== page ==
Outside of my general fangirling, Tales of Arise shows that – much like previous entries – it isn’t afraid to get political. At times it can feel like the game ‘both sides’ the tension between Dahna and Rena before the game ultimately swings towards the liberation of Dahna – regardless of the ‘good’ people that live on Rena. There is talk of reperations, justice and so much more that it makes Tales of Arise feel the most political game.

It’s also incredibly heterosexual (sorry gamers), so for fans who were drawn in by the queer subtext of both Tales of Berseria and Tales of Zestiria, we doubt you’ll get the same sort of joy from this game. But don’t let that put you off completely, because you’ll still love these oddballs no matter what. Especially if you’re after a long JRPG, a fun cast and an even better combat system.

Just make it a bit more gay next time, alright Bandai?

Publisher: BANDAI NAMCO Studios
Developer: BANDAI NAMCO Entertainment

– Aimee Hart

Forza Horizon 5

Forza Horizon 5

OK, bear with me on this one! Forza Horizon 5 is one of the best examples of authentic LGBTQ representation in a game this year. Authentic representation to me is simple, it’s not about flag-waving or making an overtly political statement, it’s about normalising the LGBTQ experience and making it part of everyone’s life. Forza Horizon 5 does this in the most simple way possible, through pronouns!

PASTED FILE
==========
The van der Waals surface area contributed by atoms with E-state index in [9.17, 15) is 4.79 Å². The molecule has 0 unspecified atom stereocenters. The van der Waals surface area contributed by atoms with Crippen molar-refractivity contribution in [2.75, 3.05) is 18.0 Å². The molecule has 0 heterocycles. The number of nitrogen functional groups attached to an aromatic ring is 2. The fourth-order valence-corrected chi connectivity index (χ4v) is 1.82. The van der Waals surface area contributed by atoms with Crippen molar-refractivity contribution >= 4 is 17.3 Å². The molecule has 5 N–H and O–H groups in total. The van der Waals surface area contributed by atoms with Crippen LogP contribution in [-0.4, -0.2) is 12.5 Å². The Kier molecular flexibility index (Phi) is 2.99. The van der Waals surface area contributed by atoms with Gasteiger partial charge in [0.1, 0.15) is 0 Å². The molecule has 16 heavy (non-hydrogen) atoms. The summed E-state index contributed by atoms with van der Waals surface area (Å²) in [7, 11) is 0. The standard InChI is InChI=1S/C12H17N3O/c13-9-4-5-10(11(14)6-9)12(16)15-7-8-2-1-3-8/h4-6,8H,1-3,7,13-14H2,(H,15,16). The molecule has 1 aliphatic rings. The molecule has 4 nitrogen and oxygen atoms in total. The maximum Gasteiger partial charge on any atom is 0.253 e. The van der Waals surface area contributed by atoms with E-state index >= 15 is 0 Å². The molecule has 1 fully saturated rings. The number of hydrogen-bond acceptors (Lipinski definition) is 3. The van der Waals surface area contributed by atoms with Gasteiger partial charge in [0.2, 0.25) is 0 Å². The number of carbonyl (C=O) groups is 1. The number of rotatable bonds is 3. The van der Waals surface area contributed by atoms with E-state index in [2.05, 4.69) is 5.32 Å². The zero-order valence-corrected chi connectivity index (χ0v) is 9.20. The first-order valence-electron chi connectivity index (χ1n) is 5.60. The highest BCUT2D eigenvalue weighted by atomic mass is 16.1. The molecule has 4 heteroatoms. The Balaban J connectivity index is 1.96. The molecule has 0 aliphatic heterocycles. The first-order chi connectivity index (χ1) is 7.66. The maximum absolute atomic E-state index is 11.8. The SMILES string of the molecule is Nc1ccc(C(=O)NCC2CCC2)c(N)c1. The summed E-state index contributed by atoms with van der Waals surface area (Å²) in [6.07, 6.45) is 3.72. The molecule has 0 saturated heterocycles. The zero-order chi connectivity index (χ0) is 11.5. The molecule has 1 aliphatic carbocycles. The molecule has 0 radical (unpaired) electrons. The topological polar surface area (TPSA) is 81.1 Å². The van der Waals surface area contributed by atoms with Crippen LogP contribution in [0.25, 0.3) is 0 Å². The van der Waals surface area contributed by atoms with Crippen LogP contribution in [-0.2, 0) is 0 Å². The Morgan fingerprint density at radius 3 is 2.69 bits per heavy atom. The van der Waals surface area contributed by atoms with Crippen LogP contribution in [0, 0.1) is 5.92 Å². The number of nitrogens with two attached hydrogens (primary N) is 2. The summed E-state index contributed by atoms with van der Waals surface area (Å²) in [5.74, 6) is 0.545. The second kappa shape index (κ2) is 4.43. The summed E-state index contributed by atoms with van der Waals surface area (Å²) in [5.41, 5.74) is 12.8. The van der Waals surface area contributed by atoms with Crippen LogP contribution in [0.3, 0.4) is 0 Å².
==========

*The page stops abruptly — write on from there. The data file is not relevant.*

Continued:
The Forza Horizon 5 character customisation came as quite the surprise to us all when it was revealed that pronouns would be included along with androgynous styling options and even the option to add prosthetic limbs. It’s simple but incredibly effective in further normalising the use of pronouns in everyday life.

At Gayming, we celebrate a lot of LGBTQ games made by LGBTQ developers and artists. These games typically sit firmly in the indie category and, although are thoroughly enjoyed by the LGBTQ community, rarely do they make an impact beyond that. Incidentally, this is part of the reason we started the Gayming Awards. However, when mainstream AAA games start to embrace steps like pronoun use, that is the sign of a real shift in thinking, and for every hater there will be two people who will be grateful for this change.